Document Type

Paper- Restricted to Campus Access

Publication Date


Faculty Mentor

Deborah Barkun


Pygmalion is famously known as the mythological figure set on building his ideal woman who he then falls in love with after she is granted life by the goddess Aphrodite. The Roman poet Ovid created the sculptor in Metamorphoses. Centuries later, the image of Pygmalion would be appropriated by many European artists studying the classics as inspiration for their work. Jean-Léon Gérôme was a French artist who like many, chose Pygmalion as a subject for one of his many paintings; this piece is appropriately titled Pygmalion and Galatea (1890.) The painting depicts Pygmalion’s ideal woman as she is being brought to life. The notion of the “perfect woman” has many implications from a critical feminist perspective but is especially intriguing to explore when observing Gérôme’s piece. Gérôme curiously paints Galatea in a more domineering stance on a pedestal as opposed to Pygmalion who looks up at her from the ground with his arms held open. It is an interesting decision to make him the submissive force in the composition when one considers the misogyny surrounding Pygmalion’s character. Gérôme’s portrayal of Galatea is also subtlety indicative of 1890s culture in France with the opening of the infamous Moulin Rouge. Gender dynamics were shifting as women were employed by cabarets like the Moulin Rouge and entering a stronger presence in the work force in general. This research discusses the ways in which Gérôme’s work is an indication of the shift of night-life culture and the growing women’s rights movement in France, as previously outlined.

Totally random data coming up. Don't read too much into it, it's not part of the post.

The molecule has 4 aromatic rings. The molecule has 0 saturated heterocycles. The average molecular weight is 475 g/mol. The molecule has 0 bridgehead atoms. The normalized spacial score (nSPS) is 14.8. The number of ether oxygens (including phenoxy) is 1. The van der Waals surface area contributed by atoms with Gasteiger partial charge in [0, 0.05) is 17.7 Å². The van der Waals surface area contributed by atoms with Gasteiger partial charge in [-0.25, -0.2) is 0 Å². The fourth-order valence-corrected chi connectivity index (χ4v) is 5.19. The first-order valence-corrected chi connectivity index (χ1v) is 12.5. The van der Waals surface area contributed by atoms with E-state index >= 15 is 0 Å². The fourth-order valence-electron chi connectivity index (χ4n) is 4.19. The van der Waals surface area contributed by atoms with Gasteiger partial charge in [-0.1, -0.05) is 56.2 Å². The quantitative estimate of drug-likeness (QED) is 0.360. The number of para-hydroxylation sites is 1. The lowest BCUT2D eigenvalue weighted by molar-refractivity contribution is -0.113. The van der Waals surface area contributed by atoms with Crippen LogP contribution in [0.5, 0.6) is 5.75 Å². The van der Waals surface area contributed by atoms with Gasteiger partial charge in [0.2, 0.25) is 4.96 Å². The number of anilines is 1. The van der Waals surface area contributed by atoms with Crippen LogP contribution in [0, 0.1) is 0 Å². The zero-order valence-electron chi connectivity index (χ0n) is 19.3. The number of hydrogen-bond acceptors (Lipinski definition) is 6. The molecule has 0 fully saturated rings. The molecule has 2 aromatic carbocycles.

Presented as part of the Ursinus College Celebration of Student Achievement (CoSA) held April 22, 2021.

The downloadable .mp4 video file has a run time of 12:07.


Available to Ursinus community only.